Willamette Week, Portland Oregon
Spurred by fish concerns, enviros are sounding the alarm over an
by NICK BUDNICK
Paul Engelking sadly explains why he dropped one of his favorite
pastimes. "The fish have enough problems," he says, "without me trying
to put them on a hook."
Engelking, a chemistry professor at the University of Oregon, can walk
you down the familiar list: destruction of habitat by loggers, toxic
runoff from cities, fertilizers and pesticides from farms.
And now this: fluoride.
Engelking is the scientific muscle behind a number of environmentalists
opposing Senate Bill 99, a bill that would mandate adding the
cavity-fighting chemical to Oregon's supplies of drinking water.
The enviros have nothing against healthy teeth. They're simply
questioning whether the perceived benefits of water fluoridation are
worth the risk it poses to fish--particularly salmon.
"My concern about fluoridation is this is just one more nail in the
coffin," says Engelking. "And there are a lot of other people lining up
to put nails in. It will be a miracle if we go another 50 years and
still have a salmon run in Oregon."
Fragile, heroic and breathtakingly beautiful, salmon are the Jodie
Foster of the fish world. The numbers of chinook and coho salmon have
plummeted in the Northwest since the turn of the century. In 1999, with
nine Northwestern runs of salmon and steelhead on the brink of
extinction, the federal government placed them on the endangered species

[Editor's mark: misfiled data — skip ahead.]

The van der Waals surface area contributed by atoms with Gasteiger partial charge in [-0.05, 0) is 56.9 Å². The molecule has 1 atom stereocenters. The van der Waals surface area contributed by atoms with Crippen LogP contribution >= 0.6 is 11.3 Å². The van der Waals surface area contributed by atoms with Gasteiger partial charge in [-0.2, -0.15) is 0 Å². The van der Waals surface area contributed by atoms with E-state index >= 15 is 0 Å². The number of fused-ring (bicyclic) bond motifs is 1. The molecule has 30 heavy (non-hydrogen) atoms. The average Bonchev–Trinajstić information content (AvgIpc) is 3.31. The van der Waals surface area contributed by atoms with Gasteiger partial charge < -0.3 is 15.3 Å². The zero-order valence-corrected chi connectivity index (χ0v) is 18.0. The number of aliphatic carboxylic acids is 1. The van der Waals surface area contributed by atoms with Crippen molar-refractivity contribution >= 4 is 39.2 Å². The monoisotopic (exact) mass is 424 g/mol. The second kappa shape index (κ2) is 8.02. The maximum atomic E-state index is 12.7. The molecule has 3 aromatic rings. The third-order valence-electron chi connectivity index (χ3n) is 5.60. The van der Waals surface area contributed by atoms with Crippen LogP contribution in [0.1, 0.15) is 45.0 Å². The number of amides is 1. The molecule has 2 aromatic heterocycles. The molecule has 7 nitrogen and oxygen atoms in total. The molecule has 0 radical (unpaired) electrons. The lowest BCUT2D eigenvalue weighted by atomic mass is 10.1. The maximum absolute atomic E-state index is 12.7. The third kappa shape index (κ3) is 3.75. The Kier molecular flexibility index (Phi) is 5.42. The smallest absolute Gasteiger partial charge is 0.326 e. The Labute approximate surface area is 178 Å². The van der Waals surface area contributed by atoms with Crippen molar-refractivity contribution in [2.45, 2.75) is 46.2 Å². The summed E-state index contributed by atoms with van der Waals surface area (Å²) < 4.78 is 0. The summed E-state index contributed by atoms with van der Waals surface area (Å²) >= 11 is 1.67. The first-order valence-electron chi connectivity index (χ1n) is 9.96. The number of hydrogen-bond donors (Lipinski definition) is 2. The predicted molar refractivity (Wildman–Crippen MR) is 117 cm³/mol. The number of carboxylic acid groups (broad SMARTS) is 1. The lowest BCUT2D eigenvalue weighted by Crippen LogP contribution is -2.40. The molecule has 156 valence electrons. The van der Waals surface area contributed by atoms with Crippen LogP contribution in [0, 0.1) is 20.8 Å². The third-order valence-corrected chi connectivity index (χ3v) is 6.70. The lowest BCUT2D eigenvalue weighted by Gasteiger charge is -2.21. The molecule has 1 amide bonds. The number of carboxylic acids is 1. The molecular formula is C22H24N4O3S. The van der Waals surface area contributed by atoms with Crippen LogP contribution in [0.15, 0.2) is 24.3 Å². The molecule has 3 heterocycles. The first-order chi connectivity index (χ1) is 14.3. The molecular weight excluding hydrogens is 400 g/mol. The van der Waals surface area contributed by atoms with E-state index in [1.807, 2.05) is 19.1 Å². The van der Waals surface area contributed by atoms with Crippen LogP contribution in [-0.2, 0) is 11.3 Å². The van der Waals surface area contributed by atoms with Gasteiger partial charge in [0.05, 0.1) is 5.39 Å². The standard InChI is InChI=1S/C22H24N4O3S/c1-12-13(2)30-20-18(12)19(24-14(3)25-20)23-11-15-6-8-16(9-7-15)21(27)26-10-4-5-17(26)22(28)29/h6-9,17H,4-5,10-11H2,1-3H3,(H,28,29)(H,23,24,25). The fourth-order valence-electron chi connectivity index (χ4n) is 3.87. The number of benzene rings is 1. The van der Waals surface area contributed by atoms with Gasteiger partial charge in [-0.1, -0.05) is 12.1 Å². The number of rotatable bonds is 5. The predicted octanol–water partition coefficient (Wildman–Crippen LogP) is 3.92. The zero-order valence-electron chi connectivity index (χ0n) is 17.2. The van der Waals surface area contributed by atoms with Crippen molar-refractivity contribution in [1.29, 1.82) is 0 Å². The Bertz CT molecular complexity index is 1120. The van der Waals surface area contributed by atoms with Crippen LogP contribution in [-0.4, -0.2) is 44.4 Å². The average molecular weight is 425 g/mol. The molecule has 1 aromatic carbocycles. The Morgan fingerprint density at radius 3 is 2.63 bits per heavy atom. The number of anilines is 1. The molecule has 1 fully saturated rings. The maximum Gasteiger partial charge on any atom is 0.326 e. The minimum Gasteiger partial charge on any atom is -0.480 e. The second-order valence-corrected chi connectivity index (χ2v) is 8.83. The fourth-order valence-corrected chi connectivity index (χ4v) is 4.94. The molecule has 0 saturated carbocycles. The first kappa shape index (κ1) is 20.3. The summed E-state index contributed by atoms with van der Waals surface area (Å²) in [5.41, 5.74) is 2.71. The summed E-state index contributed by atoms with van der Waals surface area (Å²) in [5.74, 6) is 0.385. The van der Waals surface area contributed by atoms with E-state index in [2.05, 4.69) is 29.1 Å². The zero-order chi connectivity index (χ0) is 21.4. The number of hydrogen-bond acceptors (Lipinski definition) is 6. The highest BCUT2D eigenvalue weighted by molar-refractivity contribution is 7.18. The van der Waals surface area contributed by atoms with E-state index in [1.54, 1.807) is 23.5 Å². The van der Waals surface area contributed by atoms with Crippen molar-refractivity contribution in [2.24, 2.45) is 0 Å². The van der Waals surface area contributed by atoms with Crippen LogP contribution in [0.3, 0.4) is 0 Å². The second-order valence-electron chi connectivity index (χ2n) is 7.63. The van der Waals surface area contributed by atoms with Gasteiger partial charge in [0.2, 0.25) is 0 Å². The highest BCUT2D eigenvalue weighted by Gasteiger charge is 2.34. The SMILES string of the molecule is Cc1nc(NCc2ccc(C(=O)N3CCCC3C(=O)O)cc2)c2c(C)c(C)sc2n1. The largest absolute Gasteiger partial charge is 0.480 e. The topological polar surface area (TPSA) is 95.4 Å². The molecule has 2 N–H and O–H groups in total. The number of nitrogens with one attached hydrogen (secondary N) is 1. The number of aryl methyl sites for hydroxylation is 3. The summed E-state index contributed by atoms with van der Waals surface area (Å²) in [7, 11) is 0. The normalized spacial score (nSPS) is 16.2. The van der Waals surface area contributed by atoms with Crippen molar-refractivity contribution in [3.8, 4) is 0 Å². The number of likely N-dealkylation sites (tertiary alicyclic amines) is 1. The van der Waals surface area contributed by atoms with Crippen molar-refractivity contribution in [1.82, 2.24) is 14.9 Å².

Gov. John Kitzhaber has made salmon recovery a priority; Mayor Vera Katz
used her State of the City address to designate Willamette River
recovery a priority, citing a goal of "abundant salmon."
Engelking argues that such goals will be undermined if lawmakers pass
SB99, a seemingly innocuous measure to add fluoride to Oregon's drinking
water. It's an argument that fluoridation proponents dismiss as sheer
"There have been no studies to say this has been detrimental to fish
life," asserts Dr. H. Whitney Payne, the state dental director who has
been spearheading SB99.
In reality, however, there have been several studies saying just that,
including one in Oregon that dates back nearly 20 years. The studies
have found that even small amounts of fluoride, which is an anaesthetic,
make fish, particularly salmon and rainbow trout, dazed and stupid
(well, more stupid). And scientists say the hazards are much greater in
John Stein, a National Marine Fisheries Service ecotoxicologist in
Seattle, says water in western Oregon and Washington is unusually
"soft," a quality that increases the amount of fluoride absorbed by the
fish that swim in it. "Fluoride is pretty toxic, and the softer the
water, the more toxic it is," says Stein, who heads the environmental
conservation division at the NMFS's Northwest Fisheries Science Center.
Fluoride's threat to salmon is taken so seriously in Canada that British
Columbia set a special soft-water standard of 0.2 parts per million. Les
Swain, water quality manager of the B.C. Ministry of Environment, says
some of the most compelling evidence for that decision came from Oregon.
Between 1982 and 1986, Douglas Dey and a fellow NMFS biologist conducted
a groundbreaking study of fluoride's environmental effects at the John
Day Dam on the Columbia River. His study won an award from the American